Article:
Genesis Butler is a young activist for animal rights who engages in both online and offline forms of civic action. While critics are quick to dismiss digital activism as slacktivism, politically engaged young people like Genesis, are proving them wrong. Youth activists are using online platforms to create networked social movements. In doing so, they involve online communities in offline action. Genesis Butler is living proof that online and offline civic action can act in dialogue with one another, busting the concept of digital dualism.
Democratising Online Activism
In her work as an activist, Genesis Butler is working to raise awareness about the impact of animal agriculture on the climate. Her civic participation can be considered representative of today’s youth activist engagement as it takes place in the online-offline continuum. Genesis Butler’s journey began online, then moved offline and is now a combination of the two, one helping to promote and amplify the other. Her civic participation stands out as an excellent indication of how digital activism, animal rights and young people’s civic engagement intersect. Their intersection creates new pathways within the larger scene of political participation.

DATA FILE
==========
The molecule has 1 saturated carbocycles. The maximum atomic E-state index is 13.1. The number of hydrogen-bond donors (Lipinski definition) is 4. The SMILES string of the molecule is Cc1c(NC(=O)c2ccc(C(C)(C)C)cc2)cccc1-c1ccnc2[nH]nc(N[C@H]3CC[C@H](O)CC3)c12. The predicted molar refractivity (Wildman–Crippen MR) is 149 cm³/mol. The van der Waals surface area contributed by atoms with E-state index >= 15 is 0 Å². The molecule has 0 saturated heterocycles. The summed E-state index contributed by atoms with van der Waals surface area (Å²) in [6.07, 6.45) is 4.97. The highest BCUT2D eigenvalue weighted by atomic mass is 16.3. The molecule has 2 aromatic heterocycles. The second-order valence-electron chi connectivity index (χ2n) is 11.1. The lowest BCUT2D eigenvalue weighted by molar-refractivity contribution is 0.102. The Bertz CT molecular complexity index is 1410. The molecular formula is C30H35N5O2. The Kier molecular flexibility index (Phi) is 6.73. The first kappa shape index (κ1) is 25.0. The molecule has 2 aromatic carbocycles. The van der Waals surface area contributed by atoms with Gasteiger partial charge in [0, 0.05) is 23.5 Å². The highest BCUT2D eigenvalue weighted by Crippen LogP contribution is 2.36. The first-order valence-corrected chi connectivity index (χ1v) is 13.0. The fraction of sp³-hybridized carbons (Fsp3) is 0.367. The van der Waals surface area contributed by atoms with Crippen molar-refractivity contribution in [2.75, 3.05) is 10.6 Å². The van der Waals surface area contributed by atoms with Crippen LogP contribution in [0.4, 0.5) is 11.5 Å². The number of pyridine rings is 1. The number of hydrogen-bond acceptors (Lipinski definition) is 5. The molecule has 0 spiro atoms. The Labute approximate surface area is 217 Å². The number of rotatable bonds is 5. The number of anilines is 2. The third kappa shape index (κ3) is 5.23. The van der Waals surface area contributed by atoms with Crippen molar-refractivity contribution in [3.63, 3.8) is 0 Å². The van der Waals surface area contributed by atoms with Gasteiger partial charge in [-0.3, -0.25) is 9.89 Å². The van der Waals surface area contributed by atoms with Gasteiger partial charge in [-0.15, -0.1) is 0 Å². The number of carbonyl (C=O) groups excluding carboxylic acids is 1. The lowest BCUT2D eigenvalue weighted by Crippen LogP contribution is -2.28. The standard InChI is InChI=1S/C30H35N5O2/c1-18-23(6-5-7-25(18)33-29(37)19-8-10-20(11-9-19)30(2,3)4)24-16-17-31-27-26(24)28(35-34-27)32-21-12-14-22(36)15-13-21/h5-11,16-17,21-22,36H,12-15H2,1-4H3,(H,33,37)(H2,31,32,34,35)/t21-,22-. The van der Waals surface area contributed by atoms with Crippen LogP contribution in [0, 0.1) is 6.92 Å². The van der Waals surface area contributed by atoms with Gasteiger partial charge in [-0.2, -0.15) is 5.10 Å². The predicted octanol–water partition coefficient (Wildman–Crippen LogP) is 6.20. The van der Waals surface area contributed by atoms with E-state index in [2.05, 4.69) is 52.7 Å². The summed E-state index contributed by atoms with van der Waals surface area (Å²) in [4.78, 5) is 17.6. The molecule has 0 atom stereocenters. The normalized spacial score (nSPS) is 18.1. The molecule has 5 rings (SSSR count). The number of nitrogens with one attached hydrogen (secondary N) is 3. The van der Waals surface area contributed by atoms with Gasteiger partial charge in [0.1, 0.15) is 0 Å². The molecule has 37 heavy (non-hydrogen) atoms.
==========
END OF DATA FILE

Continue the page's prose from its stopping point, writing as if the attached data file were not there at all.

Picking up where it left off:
This participatory ethos can be partly attributed to young people’s disillusionment with traditional forms of politics (Graeff 2016, 95). If young people doubt adults’ ability or willingness to take action regarding issues that matter to them and that concern them directly, then it is no wonder that youth online activism is a growing trend. Over the last decades, youth participation in traditional forms of civic engagement such as voting has been steadily decreasing (Cho, Byrne & Pelter, 2020). Social media platforms offer alternative spaces for these young adults to express their citizenship while allowing them to engage in issue-oriented actions which coincide with their personal values. This greatly democratises activist participation.
Social media provide youths with tools which greatly simplify ways into civic engagement.
Digital spaces provide many possible entry points for young people to get involved in activities that benefit their community or to support specific causes which they believe in. This is true at least in wealthy democracies, where children have greater access to the digital culture as well as to education regarding digital literacy. In these contexts, online media facilitate easily accessible platforms through which young people can freely participate in individual or collective civic actions.
It is in this increasingly digitised climate that Genesis Butler, a teenager from the United States who identifies as “Black, Indigenous and Mexican”, is making use of technology to engage in activism. What is more, she is also emerging as a leader of a global civic movement for social and environmental justice.